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  28. Ethics and the Faith.James J. Doyle - 1957 - Proceedings and Addresses of the American Philosophical Association 31:36.
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  29. Educational Judgements.James F. Doyle - 1975 - Journal of Philosophy 72 (4):106-109.
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  30. Maurice Natanson, Ed., "Philosophy of the Social Sciences: A Reader". [REVIEW]James F. Doyle - 1966 - Journal of the History of Philosophy 4 (2):185.
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  31. Moral Rationalism and Moral Commitment.James Doyle - 2000 - Philosophy and Phenomenological Research 60 (1):1-22.
    Moral rationalism is identified as the view that moral constraints are rational constraints. This view seems implausible to many because it seems to involve belief in the fantastic-sounding possibility of egoist-conversion: that, in principle, an argument for moral constraints could be produced which would motivate a rational person who does not yet accept those constraints to observe them. Furthermore, the Humean want-belief model of motivation---the view that beliefs alone are incapable of motivating---seems to provide a good explanation for the impossibility (...)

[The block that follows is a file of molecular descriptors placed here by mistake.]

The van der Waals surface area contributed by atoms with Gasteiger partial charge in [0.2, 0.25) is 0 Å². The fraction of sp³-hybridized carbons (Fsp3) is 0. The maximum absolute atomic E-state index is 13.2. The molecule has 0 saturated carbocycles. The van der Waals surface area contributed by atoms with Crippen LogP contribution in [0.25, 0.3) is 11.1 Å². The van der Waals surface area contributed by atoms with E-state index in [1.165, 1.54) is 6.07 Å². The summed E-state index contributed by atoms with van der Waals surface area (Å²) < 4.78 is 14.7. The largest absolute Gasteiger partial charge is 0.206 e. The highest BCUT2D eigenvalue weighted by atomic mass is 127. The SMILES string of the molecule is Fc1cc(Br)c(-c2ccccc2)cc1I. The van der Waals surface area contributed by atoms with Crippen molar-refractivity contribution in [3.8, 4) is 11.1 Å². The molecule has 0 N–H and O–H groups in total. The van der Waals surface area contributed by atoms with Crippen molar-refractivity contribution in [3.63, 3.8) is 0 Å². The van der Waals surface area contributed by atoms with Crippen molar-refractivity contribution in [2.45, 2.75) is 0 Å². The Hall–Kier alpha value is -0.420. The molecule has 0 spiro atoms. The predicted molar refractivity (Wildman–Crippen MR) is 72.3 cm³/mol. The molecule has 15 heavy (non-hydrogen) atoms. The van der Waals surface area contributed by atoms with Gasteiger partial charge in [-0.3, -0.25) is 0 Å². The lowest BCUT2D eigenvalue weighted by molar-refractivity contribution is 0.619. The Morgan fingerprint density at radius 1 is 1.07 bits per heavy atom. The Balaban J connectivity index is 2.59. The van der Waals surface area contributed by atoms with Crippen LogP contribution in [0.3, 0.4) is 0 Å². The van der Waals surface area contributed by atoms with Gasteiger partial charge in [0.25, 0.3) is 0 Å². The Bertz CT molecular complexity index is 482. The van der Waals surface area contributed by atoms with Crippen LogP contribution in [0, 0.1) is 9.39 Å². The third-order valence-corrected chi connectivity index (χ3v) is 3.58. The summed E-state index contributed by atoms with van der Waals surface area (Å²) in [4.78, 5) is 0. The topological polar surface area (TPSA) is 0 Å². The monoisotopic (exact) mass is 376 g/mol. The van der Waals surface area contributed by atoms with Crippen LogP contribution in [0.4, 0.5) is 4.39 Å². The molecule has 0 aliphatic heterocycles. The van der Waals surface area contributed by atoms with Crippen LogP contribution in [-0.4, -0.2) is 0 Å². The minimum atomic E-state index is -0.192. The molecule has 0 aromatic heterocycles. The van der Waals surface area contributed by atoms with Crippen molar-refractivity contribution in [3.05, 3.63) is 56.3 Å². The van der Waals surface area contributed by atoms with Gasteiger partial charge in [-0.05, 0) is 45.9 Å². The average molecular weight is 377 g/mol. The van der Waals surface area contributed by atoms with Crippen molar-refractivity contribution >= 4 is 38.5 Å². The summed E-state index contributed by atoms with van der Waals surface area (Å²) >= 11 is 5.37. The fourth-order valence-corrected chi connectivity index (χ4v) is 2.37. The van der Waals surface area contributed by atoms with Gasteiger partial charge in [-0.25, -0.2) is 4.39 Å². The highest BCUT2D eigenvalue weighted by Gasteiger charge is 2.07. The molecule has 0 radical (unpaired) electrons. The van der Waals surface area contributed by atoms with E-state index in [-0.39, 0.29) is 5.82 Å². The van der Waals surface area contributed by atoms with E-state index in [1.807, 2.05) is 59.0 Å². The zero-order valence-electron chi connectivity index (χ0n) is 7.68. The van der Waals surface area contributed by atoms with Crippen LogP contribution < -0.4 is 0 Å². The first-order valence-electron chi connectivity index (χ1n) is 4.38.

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  32. Moral Rationalism and Moral Commitment.James Doyle - 2000 - Philosophical and Phenomenological Research 60 (1):1-22.